In this episode of Trekking Through Compliance, we consider the episode Friday’s Child which aired on December 1, 1967, Star Date 3497.2.
Kirk attempts to secure a mining agreement for topeline on Capella 4. Coincidentally, McCoy had been stationed on the planet for two months and warns Kirk that although the Capellans are scrupulously honest, they are a war-like people, 7 feet tall and extremely strong. Their conventional weapon is a throwing-star type weapon called a kleeat. Before beaming down with McCoy, Spock, and a red-shirted security officer, Kirk warns Scott that the Klingons are thought to be active in the Capella 4 sector.
Upon beaming down, this prediction is borne out, when as McCoy greets the Capellans, the landing party learns that the Klingons have arrived first and are presumably already engaged in negotiations. Before he can be restrained, Brad the red-shirted security guard pulls out a phaser to shoot the Klingon emissary and is instantly killed by a kleeat-wielding Capellan. After the landing party agrees to hand over its weapons and devices as the Klingon have already done, they are treated as honored guests. A Capellan woman offers Kirk some food, but Kirk is luckily restrained by McCoy before touching her, since it turns out that touching a Capellan woman mandates hand-to-hand combat with her closest male relative. In fact, Kirk’s refusal to initiate combat greatly disappoints the woman’s closest male relative.
Kirk and the Klingon negotiate with Tierr Akaar, leader of the ten tribes of Capella. While the Tierr seems to favor the Federation, Maab and the Tierr’s consort favor the Klingons. The Tierr is then challenged to a duel by Maab. Before this can take place, a factional fight for power take place. In the fighting, Akaar is killed and Maab becomes Tierr. Upon becoming Tierr, however, Maab’s perspective changes, especially after seeing fear in the Klingon’s eyes when Kirk challenges him to a fight.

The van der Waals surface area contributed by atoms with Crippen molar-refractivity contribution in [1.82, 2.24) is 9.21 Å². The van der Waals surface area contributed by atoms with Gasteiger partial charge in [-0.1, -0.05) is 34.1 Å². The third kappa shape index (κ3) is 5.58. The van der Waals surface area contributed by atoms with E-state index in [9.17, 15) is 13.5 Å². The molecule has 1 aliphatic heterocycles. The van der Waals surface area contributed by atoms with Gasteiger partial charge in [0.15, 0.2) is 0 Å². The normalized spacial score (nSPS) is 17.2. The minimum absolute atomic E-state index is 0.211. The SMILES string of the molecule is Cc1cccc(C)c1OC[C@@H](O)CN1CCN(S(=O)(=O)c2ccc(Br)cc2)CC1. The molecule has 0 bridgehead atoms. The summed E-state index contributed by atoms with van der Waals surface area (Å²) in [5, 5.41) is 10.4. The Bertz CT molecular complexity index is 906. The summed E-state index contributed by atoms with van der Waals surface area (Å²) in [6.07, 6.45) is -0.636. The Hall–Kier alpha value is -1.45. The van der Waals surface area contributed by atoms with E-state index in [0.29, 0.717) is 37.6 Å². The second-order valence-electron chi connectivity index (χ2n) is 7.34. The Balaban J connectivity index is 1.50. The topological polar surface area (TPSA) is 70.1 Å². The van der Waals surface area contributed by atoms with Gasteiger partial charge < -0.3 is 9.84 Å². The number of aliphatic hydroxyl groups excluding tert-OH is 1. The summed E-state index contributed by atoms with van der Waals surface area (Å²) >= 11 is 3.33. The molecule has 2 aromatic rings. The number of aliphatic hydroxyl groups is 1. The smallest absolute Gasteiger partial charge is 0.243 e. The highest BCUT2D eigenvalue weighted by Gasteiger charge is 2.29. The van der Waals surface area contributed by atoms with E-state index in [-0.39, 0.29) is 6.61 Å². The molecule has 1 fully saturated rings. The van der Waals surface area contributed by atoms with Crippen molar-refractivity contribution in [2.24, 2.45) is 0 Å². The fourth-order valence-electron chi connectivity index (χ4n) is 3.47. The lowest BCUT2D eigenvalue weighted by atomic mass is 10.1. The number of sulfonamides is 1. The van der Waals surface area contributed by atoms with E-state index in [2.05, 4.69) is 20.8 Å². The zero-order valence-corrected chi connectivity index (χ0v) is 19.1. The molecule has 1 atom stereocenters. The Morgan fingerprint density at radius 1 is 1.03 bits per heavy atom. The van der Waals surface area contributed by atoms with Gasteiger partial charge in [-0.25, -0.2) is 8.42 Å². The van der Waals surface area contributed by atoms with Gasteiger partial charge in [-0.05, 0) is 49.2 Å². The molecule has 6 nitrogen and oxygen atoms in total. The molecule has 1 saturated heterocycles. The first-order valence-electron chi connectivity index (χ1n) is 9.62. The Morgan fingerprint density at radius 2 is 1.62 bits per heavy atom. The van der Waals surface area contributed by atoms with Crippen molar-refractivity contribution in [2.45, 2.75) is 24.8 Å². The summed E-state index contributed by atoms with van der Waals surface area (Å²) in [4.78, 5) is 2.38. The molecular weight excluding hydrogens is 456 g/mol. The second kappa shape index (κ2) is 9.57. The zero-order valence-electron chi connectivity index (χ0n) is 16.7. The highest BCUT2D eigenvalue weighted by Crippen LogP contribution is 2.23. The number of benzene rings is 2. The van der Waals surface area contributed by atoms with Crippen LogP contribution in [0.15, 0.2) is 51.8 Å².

Meanwhile, a Klingon vessel diverts the Enterprise with a phony distress call from the freighter S.S. Diadra. To Scott’s surprise, upon arriving at the scene, he can find no trace of the distressed Diadra. However, he notes that the distress call asked for the Enterprise by name, despite the fact a freighter would not have knowledge of its whereabouts. As the Enterprise speeds back to Capella, the Klingons try another diversion with a distress call from the U.S.S. Carolina. Scott ignores it, citing the saying “fool me once, shame on you, fool me twice, shame on me”. However, before the Enterprise can return to Capella, it is confronted by a Klingon warship.
On Capella, Akaar’s pregnant wife Eleen is sentenced to death because she carries a royal child. Kirk intervenes, in the process antagonizing the Capellans and Eleen herself, who demands his death for laying hands upon her. The Enterprise landing party is put under guard with Eleen, and McCoy prepares to treat her wounded arm. The landing party takes the opportunity to overpower their guards and run away to save Eleen. They hide out in the hills, where McCoy treats Eleen’s arm, and also discovers that she may give birth at any time. Eleen begins to become interested in McCoy.
Using their communicators, Kirk and Spock set up an avalanche which blocks and kills some of the Capellans tracking them. The Klingon uses the opportunity to steal one of the confiscated phasers from a wounded Capellan, and then stabs him to death. Kirk then finds a cave in which to shelter Eleen, but the climb there is difficult. Eleen will only let McCoy help her make the climb until McCoy remarks “I’m a doctor, not an escalator.” In the cave, they make a fire using a magnesite nitron tablet. While McCoy delivers the baby, Kirk and Spock construct bows and arrows.
After giving birth, Eleen hits McCoy on the head with a rock and runs to give herself up to the Capellans. She claims to have killed the child and the Earth men as they slept. The Klingon does not believe her and demands of the Capellans under threat of phaser fire that they verify Eleen’s story. Suddenly, Kirk shoots the Klingon with an arrow, and an exchange between the Capellans and Kirk and Spock follows. The Klingon threatens to shoot anyone who raises a weapon against him. This does him no good, however, since Maab exchanges his life for that of Eleen by confronting the Klingon, and Kieel uses the opportunity to kill the Klingon with a kleeat.
After this fracas has taken place, Scott and a landing party arrive. When McCoy re-unites Eleen with her child, he confounds Spock with his use of obscure earth dialect oochie-woochie-coochie-coo. Kirk gains mining rights when the Eleen acts as regent for the child Tierr-to-be, named Leonard James Akaar.
The title comes from an old rhyme that tells what children will be like, according to which day they are born: “Monday’s child is fair of face, / Tuesday’s child is full of grace, / Wednesday’s child is full of woe, / Thursday’s child has far to go, / Friday’s child is loving and giving, / Saturday’s child works hard for a living,/ Sunday’s child is full of grace.”
- The three C’s of leadership.
- How do you react when the leader goes off the deep end?
- Train your employees what to do when faced with a bribe demand.